“Sir, we are a large family,” she answered, “six daughters and two sons; and our father, though he is fairly well off, when we ask him for pocket-money to buy pretty clothes, tells us we must go and earn it. That is why I have come here to glean.”

Six months after this meeting, which recalls the old biblical scene between Ruth and Boaz, the brave yeoman asked the Mayor of Maillane for his daughter’s hand in marriage; and I was born of their union.

My entry into the world took place on September 8th, 1830. My father, according to his wont, was that afternoon in his fields when they sent from the house to announce my arrival. The messenger, so soon as he came within hearing, called to him: “Master, come--the mistress is just delivered.”

“How many?” asked my father.

“One, my faith--a fine son.”

“A son, may God make him good and wise.”

And without another word, as though nothing had happened out of the ordinary, the good man went on with his work, and not until it was finished did he return slowly to the house. This did not indicate that he lacked heart, but, brought up in the Roman traditions of the old Provençeaux, his manners possessed the external ruggedness of his ancestors.

I was baptized Frédéric, in memory, it appears, of a poor little urchin who, at the time of the courtship between my parents, was employed in carrying to and fro their love missives, and died shortly after. My birthday having fallen on Our Lady’s Day, in September, my mother had desired to give me the name of Nostradamus, both in gratitude to Our Lady and in memory of the famous astrologer of Saint-Rémy, author of “Les Centuries.” But this mystic and mythical name which the maternal instinct had so happily lit upon was unfortunately refused both by the mayor and the priest.

Vaguely, as through a distant mist, it seems to me I can remember those early years when my mother, then in the full glory of her youth and beauty, nourished me with her milk and bore me in her arms, presenting with pride among our friends “her king”; and ceremoniously the friends and relations receiving us with the customary congratulations, offering me a couple of eggs, a slice of bread, a pinch of salt, and a match, with these sacramental words:

“Little one, be full as an egg, wholesome as bread, wise as salt, and straight as a match.”

Perhaps some will think it childish to relate these things. But after all every one is free to tell their own tale, and I find great pleasure in returning, in thought, to my first swaddling clothes, my cradle of mulberry wood, and my wheel-cart, for there I revive the sweetest joys of my young mother.

When I was six months old I was released from the bands which swathed me, Nanounet, my grandmother, having strongly counselled that I should be kept tightly bound for this period. “Children well swathed,” said she, “are neither bandy-legged nor knock-kneed.”

On St. Joseph’s Day, according to the custom of Provence, I was “given my feet.” Triumphantly my mother bore me to the church of Maillane, and there on the saint’s altar, while she held me by the skirts and my godmother sang to me “Avène, avène, avène” (Come, come, come), I was made to take my first steps.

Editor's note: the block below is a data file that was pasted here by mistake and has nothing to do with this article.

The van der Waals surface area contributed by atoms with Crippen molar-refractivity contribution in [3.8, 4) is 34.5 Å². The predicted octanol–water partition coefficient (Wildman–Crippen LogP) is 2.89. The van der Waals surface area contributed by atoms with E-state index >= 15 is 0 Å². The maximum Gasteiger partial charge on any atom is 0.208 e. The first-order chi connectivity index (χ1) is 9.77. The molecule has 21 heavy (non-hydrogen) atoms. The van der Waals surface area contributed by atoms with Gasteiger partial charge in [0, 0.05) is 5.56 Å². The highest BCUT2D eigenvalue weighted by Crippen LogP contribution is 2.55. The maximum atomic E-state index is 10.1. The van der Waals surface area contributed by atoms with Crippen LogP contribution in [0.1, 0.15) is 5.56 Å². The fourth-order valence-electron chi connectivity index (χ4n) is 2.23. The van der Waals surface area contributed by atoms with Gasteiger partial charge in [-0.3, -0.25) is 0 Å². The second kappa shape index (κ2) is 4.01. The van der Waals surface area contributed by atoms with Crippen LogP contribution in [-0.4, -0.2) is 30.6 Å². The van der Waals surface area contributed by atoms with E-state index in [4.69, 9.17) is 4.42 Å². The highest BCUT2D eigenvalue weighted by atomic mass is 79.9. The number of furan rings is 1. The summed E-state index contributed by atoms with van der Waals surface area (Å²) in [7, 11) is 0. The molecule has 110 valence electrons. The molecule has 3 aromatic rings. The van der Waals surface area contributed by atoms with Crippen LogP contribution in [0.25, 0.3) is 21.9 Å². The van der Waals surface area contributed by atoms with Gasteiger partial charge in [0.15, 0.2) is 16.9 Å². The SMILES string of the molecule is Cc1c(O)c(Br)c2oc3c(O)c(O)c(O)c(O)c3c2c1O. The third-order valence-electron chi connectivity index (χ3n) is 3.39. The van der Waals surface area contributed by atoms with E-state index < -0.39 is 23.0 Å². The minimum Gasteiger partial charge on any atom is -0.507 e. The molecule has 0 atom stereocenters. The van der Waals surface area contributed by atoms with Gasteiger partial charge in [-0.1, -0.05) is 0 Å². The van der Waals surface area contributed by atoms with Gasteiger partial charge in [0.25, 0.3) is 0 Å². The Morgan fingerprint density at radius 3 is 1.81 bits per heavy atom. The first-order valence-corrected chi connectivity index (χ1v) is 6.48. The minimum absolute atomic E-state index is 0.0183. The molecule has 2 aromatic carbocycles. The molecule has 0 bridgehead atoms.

Every Sunday we went to Maillane for the Mass. It was at least two miles distant. All the way my mother rocked me in her arms. Oh, how I loved to rest on that tender breast, in that soft nest! But a time came, I must have been five years old, when midway to the village my poor mother put me down, bidding me walk, for I was too heavy to be carried any more.

After Mass I used to go with my mother to visit my grandparents in the fine vaulted kitchen of white stone, where usually congregated the notabilities of the place, Monsieur Deville, Monsieur Dumas, Monsieur Raboux, the younger Rivière, and discussed politics as they paced the stone-flagged floor to and fro between the fireplace and the dresser.

Monsieur Dumas, who had been a judge and resigned in the year 1830, was specially fond of giving his advice to the young mothers present, such as these words of wisdom, for example, which he repeated regularly every Sunday:

“Neither knives, keys, or books should be given to children--for with a knife the child may cut himself, a key he may lose, and a book he may tear.”

Monsieur Dumas did not come alone: with his opulent wife and their eleven or twelve children they filled the parlour, the fine ancestral parlour, all hung with Marseilles tapestry on which were represented little birds and baskets of flowers. There, to show off the fine education of his progeny, proudly he made them declaim, verse by verse, a little from one, a little from another, the story of Théramène.

This accomplished, he would turn to my mother:

“And your young one, Delaïde--do you not teach him to recite something?”

“Yes,” replied my mother simply; “he can say the little rhyme of ‘Jean du Porc.’”

“Come, little one, recite ‘Jean du Porc,’” cried every one to me.

Then with a bow to the company I would timidly falter:

Quau es mort?--Jan dóu Porc. Quau lou plouro?--Lou rei Mouro. Quau lou ris?--La perdris. Quau lou canto?--La calandro. Quau ié viro à brand?--Lou quiéu de la sartan. Quau n’en porto dòu?--Lou quiéu dóu peiròu.[1]

It was with these nursery rhymes, songs, and tales that our parents in those days taught us the good Provençal tongue. But at present, vanity having got the upper hand in most families, it is with the system of the worthy Monsieur Dumas that children are taught, and little nincompoops are turned out who have no more attachment or root in their country than foundlings, for it’s the fashion of to-day to abjure all that belongs to tradition.

It is now time that I said a little of my maternal grandfather, the worthy goodman Étienne. He was, like my father, yeoman farmer, of an old family and a good stock, but with this difference, that whereas the Mistrals were workers, economists and amassers of wealth, who in all the country had not their like, the Poulinets were careless and happy-go-lucky, disliked hard work, let the water run and spent their harvests. My grandsire Étienne was, in short, a veritable Roger Bontemps.[2]